Note that the Washington Post, unlike the Washington Times, is a hyper-Left paper.
In the first article, you'll see that firstly a strong case is made for moving much of our freight by rail rather than semi-trailers (often called tractor-trailers in the US). This of course is not new revelation - the energy required to transport an equal amount of freight in a truck is far greater than on a train.
Following this, we find the bait-and-switch; the reader is then edged into the not-so-shrouded message. We are told that new and better ways of doing things are easier to accomplish with governmental coordination with the rail industry because there are bigger (and far fewer) rail companies than there are trucking outfits. To add to that point, the reader is reminded of the apparently anarchic existence of thousands of owner-operators who may own only one or two trucks. The message is clear - lots of small companies are bad and few, but much larger, businesses are good.
The blaster comes at the end. The Conservative columnist George Will, who rightfully exposed the Left's fixation with moving people via trains rather than the evil personally-owned car (these are only for the ones who can pay exorbitant carbon credits), is labeled as "wrong". What the writer of the Post did, though, was get the reader thinking along the lines of moving freight in the hopes that he will conflate materiel with people. We are expected to accept that there is no appreciable difference with moving coal, TV's, or lumber than there is with human beings.
The Left's plan with promoting (with massive amounts of borrowed money) is to set up passenger corridors (only hinted at even by George Will) so that Americans can eventually be herded into cities and other densely-populated regions. The family car - the prime example of the Leftist-derided Consumer Society, is in the crosshairs of the Socialists. They want the regular people to acquiesce to lives of very limited mobility, (see links on Agenda 21* at the bottom of this post) and where they can be under full control. Imagine the day when most of us can only travel by rail - a system that will be staffed by TSA agents demanding ID's and giving us rubdowns euphemistically referred to as patdowns.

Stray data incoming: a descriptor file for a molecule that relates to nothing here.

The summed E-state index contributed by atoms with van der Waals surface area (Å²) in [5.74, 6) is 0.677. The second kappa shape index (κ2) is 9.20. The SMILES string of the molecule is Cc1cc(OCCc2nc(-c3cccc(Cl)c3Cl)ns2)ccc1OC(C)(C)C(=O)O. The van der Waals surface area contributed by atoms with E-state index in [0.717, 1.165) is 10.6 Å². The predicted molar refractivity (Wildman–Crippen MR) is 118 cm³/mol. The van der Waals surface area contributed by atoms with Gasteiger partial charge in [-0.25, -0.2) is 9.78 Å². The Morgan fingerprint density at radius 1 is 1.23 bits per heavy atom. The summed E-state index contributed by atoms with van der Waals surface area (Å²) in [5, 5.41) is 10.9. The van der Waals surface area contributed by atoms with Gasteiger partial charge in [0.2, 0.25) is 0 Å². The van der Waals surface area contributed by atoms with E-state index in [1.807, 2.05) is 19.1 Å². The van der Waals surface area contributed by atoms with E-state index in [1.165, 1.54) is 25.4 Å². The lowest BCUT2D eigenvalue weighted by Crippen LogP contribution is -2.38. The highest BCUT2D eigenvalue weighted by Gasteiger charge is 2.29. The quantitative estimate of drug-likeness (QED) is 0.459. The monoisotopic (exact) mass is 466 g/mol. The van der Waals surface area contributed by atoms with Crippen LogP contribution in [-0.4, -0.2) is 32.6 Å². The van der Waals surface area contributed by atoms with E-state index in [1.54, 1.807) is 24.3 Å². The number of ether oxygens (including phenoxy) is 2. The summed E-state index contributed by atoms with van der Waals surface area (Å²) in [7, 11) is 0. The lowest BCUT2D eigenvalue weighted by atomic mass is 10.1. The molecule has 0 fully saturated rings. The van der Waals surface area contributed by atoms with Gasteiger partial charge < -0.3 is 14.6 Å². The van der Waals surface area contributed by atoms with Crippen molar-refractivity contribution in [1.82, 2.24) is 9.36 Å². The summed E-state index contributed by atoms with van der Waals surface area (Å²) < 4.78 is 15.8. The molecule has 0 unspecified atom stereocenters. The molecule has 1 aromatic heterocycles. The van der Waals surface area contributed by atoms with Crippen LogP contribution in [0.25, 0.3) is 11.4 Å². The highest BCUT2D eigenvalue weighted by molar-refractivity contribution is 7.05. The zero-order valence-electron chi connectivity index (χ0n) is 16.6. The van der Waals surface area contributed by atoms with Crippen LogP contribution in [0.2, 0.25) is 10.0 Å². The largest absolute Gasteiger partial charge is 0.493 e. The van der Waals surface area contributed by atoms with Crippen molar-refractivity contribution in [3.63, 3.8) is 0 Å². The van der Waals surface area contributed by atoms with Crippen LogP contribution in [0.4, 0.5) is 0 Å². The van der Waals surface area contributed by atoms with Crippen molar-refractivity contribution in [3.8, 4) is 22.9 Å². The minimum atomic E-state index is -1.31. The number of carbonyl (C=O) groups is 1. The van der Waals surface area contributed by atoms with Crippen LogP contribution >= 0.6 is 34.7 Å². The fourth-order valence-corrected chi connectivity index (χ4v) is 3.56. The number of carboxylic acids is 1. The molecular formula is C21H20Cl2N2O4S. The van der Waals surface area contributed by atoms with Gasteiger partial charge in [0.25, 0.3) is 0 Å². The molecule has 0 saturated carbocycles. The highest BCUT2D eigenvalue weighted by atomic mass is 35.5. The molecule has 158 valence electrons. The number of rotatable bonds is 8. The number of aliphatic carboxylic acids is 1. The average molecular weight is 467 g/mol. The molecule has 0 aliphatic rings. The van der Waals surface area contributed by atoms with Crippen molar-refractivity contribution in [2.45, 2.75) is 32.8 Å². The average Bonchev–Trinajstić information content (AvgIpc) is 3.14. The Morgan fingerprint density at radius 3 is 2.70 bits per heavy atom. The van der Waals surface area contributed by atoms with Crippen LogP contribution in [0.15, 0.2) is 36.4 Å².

"Last month, President Obama announced an initiative to improve the fuel efficiency of trucks. That’s a lofty goal, but here’s an even better idea: Let’s make an effort to move more freight by rail and less by road. Trains are far more energy-efficient than trucks — and they always will be.
Trains have a significant friction advantage over trucks. The degree of “stickiness” between two surfaces is expressed mathematically as the coefficient of friction. For a steel wheel rolling over a steel rail, its value is approximately 0.001. For a rubber tire rolling over pavement, the coefficient is between 0.006 and 0.010, or roughly an order of magnitude greater. Some friction is good — it stops the vehicle when a person runs out in front of it. But too much friction means less energy driving the vehicle forward..............
Industry consolidation also speeds implementation of new technologies. There are dozens of large trucking companies in the United States, in addition to thousands of independent truckers, which makes it difficult to broadly implement good ideas quickly. (That’s one reason President Obama is getting involved.) By contrast, a small number of companies dominate American rail freight, giving them the power and motivation to improve efficiency...........
Columnist George Will once called the preoccupation with trains a “disorder” that “illuminates the progressive mind.” He’s wrong. Recognizing a 30-year trend, accepting simple physics and caring for the environment isn’t a sickness — it’s a cure.
Remarkably widespread derision has greeted the Obama administration’s damn-the-arithmetic-full-speed-ahead proposal to spend $53 billion more (after the $8 billion in stimulus money and $2.4 billion in enticements to 23 states) in the next six years pursuant to the president’s loopy goal of giving “80 percent of Americans access to high-speed rail.” “Access” and “high-speed” to be defined later.....................................
So why is America’s “win the future” administration so fixated on railroads, a technology that was the future two centuries ago? Because progressivism’s aim is the modification of (other people’s) behavior.
Forever seeking Archimedean levers for prying the world in directions they prefer, progressives say they embrace high-speed rail for many reasons—to improve the climate, increase competitiveness, enhance national security, reduce congestion, and rationalize land use. The length of the list of reasons, and the flimsiness of each, points to this conclusion: the real reason for progressives’ passion for trains is their goal of diminishing Americans’ individualism in order to make them more amenable to collectivism.
To progressives, the best thing about railroads is that people riding them are not in automobiles, which are subversive of the deference on which progressivism depends. Automobiles go hither and yon, wherever and whenever the driver desires, without timetables. Automobiles encourage people to think they—unsupervised, untutored, and unscripted—are masters of their fates. The automobile encourages people in delusions of adequacy, which make them resistant to government by experts who know what choices people should make.
Time was, the progressive cry was “Workers of the world unite!” or “Power to the people!” Now it is less resonant: “All aboard!”